Aims | The Child | Task of teaching | First steps to integration
- Child   development   and learning
- Piaget
- Vigotsky
- Erikson
- Self-  regulated   learning
- In closing
- References

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The child: psychological and pedagogical considerations


In closing


Children perceive and understand the world in a different way from adults and children also differ one from another. Children are not mere recipients of their environment, but they influence what goes on within their worlds and are active in making the environment what it is. It is important to realize too that children do not represent an homogeneous group. Within the overarching phase of childhood there exists a multitude of differences - differences which can be a result of age, gender, ethnicity and culture, education, social class, upbringing and so on. So not only children are different but there is an underlying knowledge about the child from a number of perspectives. This includes knowledge of theories of emotion and cognition, of learning and personality, of physical growth and development, and of children’s relationships. It is also important to be aware of the gender theme, including, for instance, a knowledge of some well-known authors involved in this subject development, such as: - Anne-Marie Rocheblave-Spenlé (social psychologist) who used the concepts of masculine and feminine papers (in the context of Social Psychology) and who was the precursor of the inclusion of the Differential Psychology of the Sexes subject, in all Social Psychology handbooks; - John Money and Robert Stoller who, within the framework of Developmental Psychology, worked out the concept of core gender identity; - René Zazzo who states: «To me, at least in the perspective in which I situated myself (study of the adaptation to the modalities of kindergarten), there were no children, but boys and girls» (Acioly-Regnier, N et all, 2001).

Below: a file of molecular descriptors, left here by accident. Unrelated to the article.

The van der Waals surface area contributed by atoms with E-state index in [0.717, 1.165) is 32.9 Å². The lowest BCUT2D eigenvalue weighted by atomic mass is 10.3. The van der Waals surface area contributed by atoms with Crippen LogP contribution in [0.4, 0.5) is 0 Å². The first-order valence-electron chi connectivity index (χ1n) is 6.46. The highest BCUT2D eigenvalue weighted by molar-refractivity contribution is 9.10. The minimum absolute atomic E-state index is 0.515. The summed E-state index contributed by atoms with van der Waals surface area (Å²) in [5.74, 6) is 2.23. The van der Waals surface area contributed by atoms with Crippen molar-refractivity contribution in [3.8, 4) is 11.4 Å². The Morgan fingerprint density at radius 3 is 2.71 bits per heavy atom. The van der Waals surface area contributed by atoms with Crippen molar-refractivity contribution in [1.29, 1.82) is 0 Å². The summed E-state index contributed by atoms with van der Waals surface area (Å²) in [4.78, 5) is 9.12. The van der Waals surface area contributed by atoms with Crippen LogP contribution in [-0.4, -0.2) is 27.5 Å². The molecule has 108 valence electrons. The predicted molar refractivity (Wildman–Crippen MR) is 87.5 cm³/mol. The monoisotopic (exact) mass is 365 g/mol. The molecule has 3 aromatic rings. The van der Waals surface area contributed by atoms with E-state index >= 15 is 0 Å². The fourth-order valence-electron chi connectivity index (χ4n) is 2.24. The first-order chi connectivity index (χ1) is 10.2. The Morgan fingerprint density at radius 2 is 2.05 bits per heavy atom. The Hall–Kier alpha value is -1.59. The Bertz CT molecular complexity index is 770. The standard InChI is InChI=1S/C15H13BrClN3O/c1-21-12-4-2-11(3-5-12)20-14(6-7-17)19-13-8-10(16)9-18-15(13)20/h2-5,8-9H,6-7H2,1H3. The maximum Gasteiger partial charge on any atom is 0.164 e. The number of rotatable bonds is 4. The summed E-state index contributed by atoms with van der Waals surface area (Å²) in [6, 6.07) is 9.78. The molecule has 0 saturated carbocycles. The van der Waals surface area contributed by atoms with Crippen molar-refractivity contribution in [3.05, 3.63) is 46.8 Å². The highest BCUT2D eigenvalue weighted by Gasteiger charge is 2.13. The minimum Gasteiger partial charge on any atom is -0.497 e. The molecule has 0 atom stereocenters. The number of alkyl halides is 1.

It is important to recognize that we need a teacher for early childhood who believes that: a) teaching is child-centred rather than curriculum-focused or skill-focused; b) teaching is cognizant of and responsive to the ever-growing knowledge pool in the curriculum areas; c) teaching occurs in individualized (apprenticeship) and small-group situations; d) teaching allows for diverse cultures and unique learning styles; e) attention must be paid to gender in the learning process. This is particularly relevant because the transmission of gender stereotypes is much more subtle in the school than in the family or in the peer group; it can occur through factors like the teachers’ differential attitudes and interactions, or the working out of  group strategies, or through the images of boys and girls in the school textbooks and materials or in the school system.


Specialised training and skills are essential for the teaching of young children, and these must be considered as two ensembles that differ from one another.